• Choose initial BCR using the average K value 3mm from the center or overall average K
  • Start with larger diameter (10 – 10.5mm) to minimize graft-host interface interaction
  • OZD needs to be larger than average because of the graft (approximately 8mm)
  • There are a number of commercial post-graft designs – try one! Follow their fitting guide.
  • Guided = divided with balance of 1/3 touch and 2/3 clearance to evenly support the contact lens among 3 regions.
  • Use a hyper Dk material (100+)
  • Reverse Geometry – good for vaulting the mid-peripheral knee of an oblate graft
  • Consider piggyback, hybrid, or scleral designs if the lens won’t center or is unstable.

If Sclerals

  • Be cognizant of tear layer reservoir
  • Hyper Dk material

Case Three: Keratoconus Patient + INTACS + Corneal Crosslinking

Information: 22 y/o male diagnosed with keratoconus in 2013. Poor vision OD > OS. Epi-On CXL OU 12/2013; INTACS OU 4/2017. Unaided VA: 20/400 OD; 20/30 OS. Refraction: OD: -2.25 + 1.50 x 159 20/60; OS: -0.75 + 1.00 x 030 20/25. Topography: small central cone due to INTACS.

Corneal GPs not recommended due to impact on cornea: consider soft to start.

Post-CXL Fitting Considerations

  • No contact lens wear until after the re-epithelialization
  • Corneal remodeling occurs during the first few months; wait for stabilization (1 – 2 months). This is more pertinent in lenses that rest directly on the cornea (GPs/hybrids). Scleral lens fitting/resumption can occur sooner
  • Decreased corneal sensitivity = better tolerance of corneal GPs
  • Depending on the flattening effect, the BCR and/or power may need to be adjusted.
  • Initiation of the fit can occur after 1 – 2 weeks for epi-on CXK versus 1 – months for epi-off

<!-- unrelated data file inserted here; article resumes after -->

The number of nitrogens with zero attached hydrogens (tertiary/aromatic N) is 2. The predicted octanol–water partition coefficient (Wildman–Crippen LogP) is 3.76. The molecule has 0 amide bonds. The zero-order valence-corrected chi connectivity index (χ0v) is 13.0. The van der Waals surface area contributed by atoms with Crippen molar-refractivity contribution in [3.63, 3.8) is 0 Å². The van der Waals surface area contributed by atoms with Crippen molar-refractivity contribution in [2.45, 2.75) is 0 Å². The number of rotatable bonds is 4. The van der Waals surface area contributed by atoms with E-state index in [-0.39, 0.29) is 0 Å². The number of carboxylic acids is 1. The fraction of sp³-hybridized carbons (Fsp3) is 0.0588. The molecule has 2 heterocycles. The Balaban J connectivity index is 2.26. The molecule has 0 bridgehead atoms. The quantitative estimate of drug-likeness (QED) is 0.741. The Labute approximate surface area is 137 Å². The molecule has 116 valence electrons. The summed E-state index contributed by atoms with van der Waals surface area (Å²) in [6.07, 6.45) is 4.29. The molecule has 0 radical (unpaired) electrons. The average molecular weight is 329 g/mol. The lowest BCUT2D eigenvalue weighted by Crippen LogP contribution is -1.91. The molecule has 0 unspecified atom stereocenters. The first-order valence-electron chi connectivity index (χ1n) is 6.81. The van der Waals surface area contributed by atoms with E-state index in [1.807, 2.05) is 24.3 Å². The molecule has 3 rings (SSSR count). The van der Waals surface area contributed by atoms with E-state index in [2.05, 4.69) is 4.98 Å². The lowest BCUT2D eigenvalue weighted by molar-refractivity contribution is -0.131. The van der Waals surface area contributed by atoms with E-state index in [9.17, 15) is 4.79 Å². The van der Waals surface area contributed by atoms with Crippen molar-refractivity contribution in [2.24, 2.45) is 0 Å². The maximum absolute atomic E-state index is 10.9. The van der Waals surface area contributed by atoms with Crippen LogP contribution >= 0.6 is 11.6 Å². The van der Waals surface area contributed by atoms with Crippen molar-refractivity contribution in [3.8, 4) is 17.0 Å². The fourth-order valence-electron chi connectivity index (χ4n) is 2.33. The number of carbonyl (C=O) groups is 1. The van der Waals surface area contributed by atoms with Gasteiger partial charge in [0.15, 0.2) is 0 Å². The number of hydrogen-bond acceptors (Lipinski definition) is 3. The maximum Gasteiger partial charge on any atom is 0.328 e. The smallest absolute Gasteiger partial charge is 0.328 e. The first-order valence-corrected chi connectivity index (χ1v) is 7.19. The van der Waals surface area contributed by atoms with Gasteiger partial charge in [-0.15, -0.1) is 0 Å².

Post-INTACs Fitting Considerations

  • A little more challenging than post-CXL due to the changes in corneal shape necessitating a 3 month waiting period prior to contact lens fitting
  • INTACS = increased elevation directly above the rings with flattening adjacent:
  • Mid-size OAD to aid in centration
  • Flatter mid-peripheral/peripheral curve necessary to avoid corneal binding
  • Avoid chafing on ring segments
  • Often results in an oblate cornea
  • Piggybacking & sclerals can be great options

Patient had failed with corneal GPs and piggyback and was successfully fit with hybrids


Information: 55 y/o female dissatisfied with vision in glasses; unable to tolerate GP or soft contact lenses anymore. Chief Complaint: glare/haloes at night, vision fluctuates AM to PM; poor vision with soft toric lenses; poor comfort with GP lenses; eyes are dry but wants to wear contact lenses. Ocular History: RK OD; RK + AK OS in 1995; dry eyes. Ocular Medications: xiiadra bid, thera tears q3-4hrs, Systane gel qhs.


Sclerals due to dryness and shifts and variation in refraction and topography


  • Fully vault the cornea and avoid spectacle blur
  • Minimizes visual/refractive fluctuations
  • Helps with dry eyes

But be careful as sclerals can induce hypoxia and lens suction can cause incisional gaping

Fitting Pearls

  • If incisional neovascularization, take photos to document and monitor
  • Consider oblate design to avoid over-vault
  • Control the fluid reservoir vault to maximize oxygen
  • Choose hyper Dk lens material
  • Remove the lens YOURSELF every visit to check for suction and evaluate the ocular surface
  • Final Outcome: after successful fitting of a scleral lens the following information was provided and a scleral multifocal design with decentered optics was ordered and ultimately was successful:
  • Eye dominance
  • Pupil size in normal and dim illumination
  • Add power

PEARL: Importance of performing over-topography over a scleral lens to determine the position of the optical center relative to the pupillary axis. This is especially for determining the decentration necessary in a multifocal. Any decentration not compensated for induces COMA. This makes for another strong argument for wavefront-guided scleral lens designs.